This summer brought some encouraging news for Vietnam regarding the adoption of fifth generation mobile networks, commonly known as 5G.
During a press conference on the acceleration of 5G tech and the digitalisation of industry last July in Hanoi, Denis Brunetti, President of Ericsson Vietnam, Myanmar, Cambodia and Laos, affirmed that 5G will be in place in the Southeast Asian country in just one or two years.
Considering that no country has launched 5G yet, Brunetti’s words can be perceived as uber-optimistic by some.
“We are confident that the pioneers of the 5G path will have a competitive advantage in the global marketplace as their multidisciplinary digital transition is accelerating,” he said. “5G's most profitable industries are those that can take advantage of high-speed, low latency, and extreme 5G reliability to increase efficiency, improve quality and safety, or create innovative products or services.”
According to the executive, Vietnam’s manufacturing, energy and utilities sectors will hold the largest potential for 5G implementation.
Having the back of the Swedish multinational networking and telecommunications company is certainly reassuring. But are Vietnam’s infrastructure and conditions ready for the implementation of 5G in such a short period of time?
The current state of 4G in Vietnam
Although the deployment of 4G around the world began in 2009, it wasn’t until 2016 that the Vietnamese government issued licenses in the 1800-MHz and 2600-MHz to mobile network operators VNPT, Viettel, Mobifone, Vietnamobile and Gtel.
Vietnam’s advanced mobile networks reach about 96% of the population, providing 51.2 million users with 3G coverage and 13 million with 4G.
According to OpenSignal’s 2018 State of the LTE report, 4G availability in Vietnam accounts for 71.26%, placing it behind neighbouring Thailand, Singapore, Malaysia, Brunei and Indonesia. Unsurprisingly, most of 4G data users are located in urban areas, whether cities or medium-sized towns.
When it comes to speed, Vietnam’s 21.49 Mbps performs better than the US, and second only to Singapore in the ASEAN region, which has the highest speed worldwide.
However, data traffic for 4G network on broadband 1800 MHz has been low compared with demand, affecting speed. This had led the Ministry of Information and Communications (MIC) to plan to auction the 2.6 GHz band so telecom services providers can boost the speed of their 4G network.
Deputy Minister of Planning and Investment Vu Dai Thang said at a MIC meeting that the losses of businesses and society for the slow implementation of 4G network were bigger than the state budget collection from licencing.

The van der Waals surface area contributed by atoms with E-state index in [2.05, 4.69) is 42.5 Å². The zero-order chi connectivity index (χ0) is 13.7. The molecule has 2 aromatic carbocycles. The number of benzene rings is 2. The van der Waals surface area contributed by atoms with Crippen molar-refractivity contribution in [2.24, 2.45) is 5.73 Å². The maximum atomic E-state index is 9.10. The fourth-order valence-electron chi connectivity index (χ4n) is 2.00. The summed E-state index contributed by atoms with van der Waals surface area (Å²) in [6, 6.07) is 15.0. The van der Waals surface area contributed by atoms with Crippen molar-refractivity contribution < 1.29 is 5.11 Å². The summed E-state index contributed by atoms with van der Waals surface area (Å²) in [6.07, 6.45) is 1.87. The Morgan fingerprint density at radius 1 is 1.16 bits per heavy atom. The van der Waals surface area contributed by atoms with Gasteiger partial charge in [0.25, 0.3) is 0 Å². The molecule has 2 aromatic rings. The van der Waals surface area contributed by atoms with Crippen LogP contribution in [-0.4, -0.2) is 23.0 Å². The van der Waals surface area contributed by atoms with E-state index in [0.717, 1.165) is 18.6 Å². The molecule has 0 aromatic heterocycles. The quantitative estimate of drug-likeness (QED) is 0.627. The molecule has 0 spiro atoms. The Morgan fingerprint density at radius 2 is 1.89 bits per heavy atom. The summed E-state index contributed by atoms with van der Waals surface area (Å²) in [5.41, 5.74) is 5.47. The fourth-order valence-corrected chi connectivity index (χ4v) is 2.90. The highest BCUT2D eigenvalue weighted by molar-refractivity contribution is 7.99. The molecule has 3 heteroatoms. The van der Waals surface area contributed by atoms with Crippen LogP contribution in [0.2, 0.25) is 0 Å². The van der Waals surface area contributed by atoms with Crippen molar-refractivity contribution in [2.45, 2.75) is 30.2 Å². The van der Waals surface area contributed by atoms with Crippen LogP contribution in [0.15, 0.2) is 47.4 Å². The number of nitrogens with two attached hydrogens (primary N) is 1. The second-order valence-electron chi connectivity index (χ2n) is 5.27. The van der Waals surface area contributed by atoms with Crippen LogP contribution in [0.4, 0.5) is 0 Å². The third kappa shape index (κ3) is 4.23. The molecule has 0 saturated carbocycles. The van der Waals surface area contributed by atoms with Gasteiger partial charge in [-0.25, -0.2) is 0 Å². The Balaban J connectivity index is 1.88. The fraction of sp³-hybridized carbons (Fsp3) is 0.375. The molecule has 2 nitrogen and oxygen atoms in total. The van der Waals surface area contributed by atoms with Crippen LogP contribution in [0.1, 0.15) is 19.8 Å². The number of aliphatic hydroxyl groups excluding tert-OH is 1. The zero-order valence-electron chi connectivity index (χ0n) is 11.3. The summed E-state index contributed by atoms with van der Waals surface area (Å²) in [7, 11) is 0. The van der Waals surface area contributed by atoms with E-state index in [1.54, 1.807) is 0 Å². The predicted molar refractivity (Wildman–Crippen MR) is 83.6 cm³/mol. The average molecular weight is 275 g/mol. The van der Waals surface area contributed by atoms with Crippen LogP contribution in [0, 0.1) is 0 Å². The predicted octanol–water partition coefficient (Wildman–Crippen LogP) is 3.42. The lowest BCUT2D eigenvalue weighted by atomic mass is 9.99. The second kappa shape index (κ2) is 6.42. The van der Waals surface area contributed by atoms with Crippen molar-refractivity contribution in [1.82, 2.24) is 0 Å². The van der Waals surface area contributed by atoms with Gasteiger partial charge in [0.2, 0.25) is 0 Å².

Vietnam is not the only country experiencing problems with a full implementation of 4G. Other world regions, including Europe and Latin America, saw a dropping in revenues after 4G’s introduction despite heavy investments on its infrastructure.
Even though all of the above, the MIC is keen on developing the broadband infrastructure to complete the 4G network and begin work on 5G as early as possible to enhance the performance of the Internet of Things (IoT), something that could significantly improve Vietnam’s citizens lives and economy, as well as fully integrating in the Fourth Industrial Revolution (Industry 4.0).
How can Vietnam benefit from 5G?
5G comes with the promise of new possibilities that will have a major impact on human lives and through a stronger digital connectivity infrastructure, transform industry and they way we work and interconnect.
Not only that, 5G will be the fundamental platform from which Industry 4.0 will operate, enabling large-scale Internet of Things (IoT) and enhance performance of other technologies.
In order for transactions to be completed in the speed set out in the 5G technical specifications, countries deploying 5G need to be blanketed with mobile sites - a step which required billions of dollars of investment but that can’t guarantee a generation of return on investment.
Up to this day, South Korea, China, Japan and the US have entered the race of countries working to launch 5G and are the most active in testing its technology.
Two service providers in South Korea are competing to be first to market with a 5G network. SK Telecom has acquired spectrum in the 3.5 GHz and 28 GHz frequencies in anticipation of deploying 5G. Meanwhile, Korea Telecom made a splash in early 2017 with its announcement that it would roll out a trial 5G network ahead of the 2018 Winter Olympics in Seoul.
Vietnam too could experience great benefits from adopting 5G.
Because of the impact that 5G will have on the IoT, smart city solutions provide the highest potential sector for the country if the fifth generation of cellular mobile communications is implemented.
This could also extend to other sectors like agriculture, ecommerce, healthcare and manufacturing.
5G also offers massive improvements to wearables, smart homes and machine to machine (M2M), placing itself as a remedy for industrial connectivity woes, rather than to the consumer exclusively.
For example, 5G networks could offer manufacturers and telecom operators the chance to build smart factories and take advantage of technologies such as artificial intelligence (AI), remote control of robots, automation and augmented reality (AR) for troubleshooting.
However, for 5G to become a reality in Vietnam by 2020, the government needs to focus some considerable efforts on its digital infrastructure and attract heavy investment.
Brunetti's optimistic remarks about the implementation of 5G in the country were also complemented by an invitation to those responsible to make it happen to be collaborative on its approach.
“This change", Brunetti said about Vietnam's 5G adoption within the next couple of years, "will only take place when authorities and industry leaders strive to reach agreement on the appropriate spectrum, standards and technologies.”